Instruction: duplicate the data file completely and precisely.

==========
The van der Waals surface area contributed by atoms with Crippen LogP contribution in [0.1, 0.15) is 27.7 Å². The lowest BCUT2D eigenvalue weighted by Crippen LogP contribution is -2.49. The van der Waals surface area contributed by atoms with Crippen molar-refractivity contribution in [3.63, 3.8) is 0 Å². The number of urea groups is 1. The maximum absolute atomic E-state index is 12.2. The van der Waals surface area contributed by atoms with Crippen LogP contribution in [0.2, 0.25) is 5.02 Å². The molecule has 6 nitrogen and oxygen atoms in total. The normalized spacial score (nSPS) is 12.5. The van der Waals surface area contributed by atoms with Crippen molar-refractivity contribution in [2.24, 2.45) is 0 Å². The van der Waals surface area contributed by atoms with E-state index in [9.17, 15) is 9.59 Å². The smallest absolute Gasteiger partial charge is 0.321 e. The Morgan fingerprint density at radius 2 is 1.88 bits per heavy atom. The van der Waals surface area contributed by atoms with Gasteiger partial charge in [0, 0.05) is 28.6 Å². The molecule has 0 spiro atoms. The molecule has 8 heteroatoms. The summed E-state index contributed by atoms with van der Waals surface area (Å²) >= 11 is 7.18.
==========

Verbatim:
The van der Waals surface area contributed by atoms with Crippen LogP contribution in [0.1, 0.15) is 27.7 Å². The lowest BCUT2D eigenvalue weighted by Crippen LogP contribution is -2.49. The van der Waals surface area contributed by atoms with Crippen molar-refractivity contribution in [3.63, 3.8) is 0 Å². The number of urea groups is 1. The maximum absolute atomic E-state index is 12.2. The van der Waals surface area contributed by atoms with Crippen LogP contribution in [0.2, 0.25) is 5.02 Å². The molecule has 6 nitrogen and oxygen atoms in total. The normalized spacial score (nSPS) is 12.5. The van der Waals surface area contributed by atoms with Crippen molar-refractivity contribution in [2.24, 2.45) is 0 Å². The van der Waals surface area contributed by atoms with E-state index in [9.17, 15) is 9.59 Å². The smallest absolute Gasteiger partial charge is 0.321 e. The Morgan fingerprint density at radius 2 is 1.88 bits per heavy atom. The van der Waals surface area contributed by atoms with Gasteiger partial charge in [0, 0.05) is 28.6 Å². The molecule has 0 spiro atoms. The molecule has 8 heteroatoms. The summed E-state index contributed by atoms with van der Waals surface area (Å²) >= 11 is 7.18.